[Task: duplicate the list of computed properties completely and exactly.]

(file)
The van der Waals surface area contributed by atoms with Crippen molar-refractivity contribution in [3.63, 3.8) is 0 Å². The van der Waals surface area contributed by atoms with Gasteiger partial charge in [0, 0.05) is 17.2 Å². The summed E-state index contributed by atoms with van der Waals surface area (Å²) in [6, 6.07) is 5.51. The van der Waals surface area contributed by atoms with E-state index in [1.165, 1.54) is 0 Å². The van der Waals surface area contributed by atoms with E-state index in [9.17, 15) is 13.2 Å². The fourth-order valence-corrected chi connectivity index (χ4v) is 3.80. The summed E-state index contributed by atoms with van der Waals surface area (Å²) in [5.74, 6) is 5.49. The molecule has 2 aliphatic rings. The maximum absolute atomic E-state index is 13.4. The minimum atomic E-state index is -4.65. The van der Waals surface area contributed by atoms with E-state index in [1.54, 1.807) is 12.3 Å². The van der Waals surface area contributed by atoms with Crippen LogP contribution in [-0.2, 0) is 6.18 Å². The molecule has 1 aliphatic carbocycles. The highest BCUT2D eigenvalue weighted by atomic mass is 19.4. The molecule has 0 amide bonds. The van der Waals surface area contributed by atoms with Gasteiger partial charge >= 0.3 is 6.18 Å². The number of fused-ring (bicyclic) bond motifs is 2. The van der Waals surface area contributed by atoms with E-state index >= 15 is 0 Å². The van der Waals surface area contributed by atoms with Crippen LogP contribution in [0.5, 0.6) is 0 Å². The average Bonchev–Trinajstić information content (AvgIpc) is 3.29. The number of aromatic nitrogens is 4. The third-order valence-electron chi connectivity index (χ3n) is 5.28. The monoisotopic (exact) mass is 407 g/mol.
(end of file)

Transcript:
The van der Waals surface area contributed by atoms with Crippen molar-refractivity contribution in [3.63, 3.8) is 0 Å². The van der Waals surface area contributed by atoms with Gasteiger partial charge in [0, 0.05) is 17.2 Å². The summed E-state index contributed by atoms with van der Waals surface area (Å²) in [6, 6.07) is 5.51. The van der Waals surface area contributed by atoms with E-state index in [1.165, 1.54) is 0 Å². The van der Waals surface area contributed by atoms with E-state index in [9.17, 15) is 13.2 Å². The fourth-order valence-corrected chi connectivity index (χ4v) is 3.80. The summed E-state index contributed by atoms with van der Waals surface area (Å²) in [5.74, 6) is 5.49. The molecule has 2 aliphatic rings. The maximum absolute atomic E-state index is 13.4. The minimum atomic E-state index is -4.65. The van der Waals surface area contributed by atoms with E-state index in [1.54, 1.807) is 12.3 Å². The van der Waals surface area contributed by atoms with Crippen LogP contribution in [-0.2, 0) is 6.18 Å². The molecule has 1 aliphatic carbocycles. The highest BCUT2D eigenvalue weighted by atomic mass is 19.4. The molecule has 0 amide bonds. The van der Waals surface area contributed by atoms with Gasteiger partial charge >= 0.3 is 6.18 Å². The number of fused-ring (bicyclic) bond motifs is 2. The van der Waals surface area contributed by atoms with E-state index >= 15 is 0 Å². The van der Waals surface area contributed by atoms with Crippen LogP contribution in [0.5, 0.6) is 0 Å². The average Bonchev–Trinajstić information content (AvgIpc) is 3.29. The number of aromatic nitrogens is 4. The third-order valence-electron chi connectivity index (χ3n) is 5.28. The monoisotopic (exact) mass is 407 g/mol.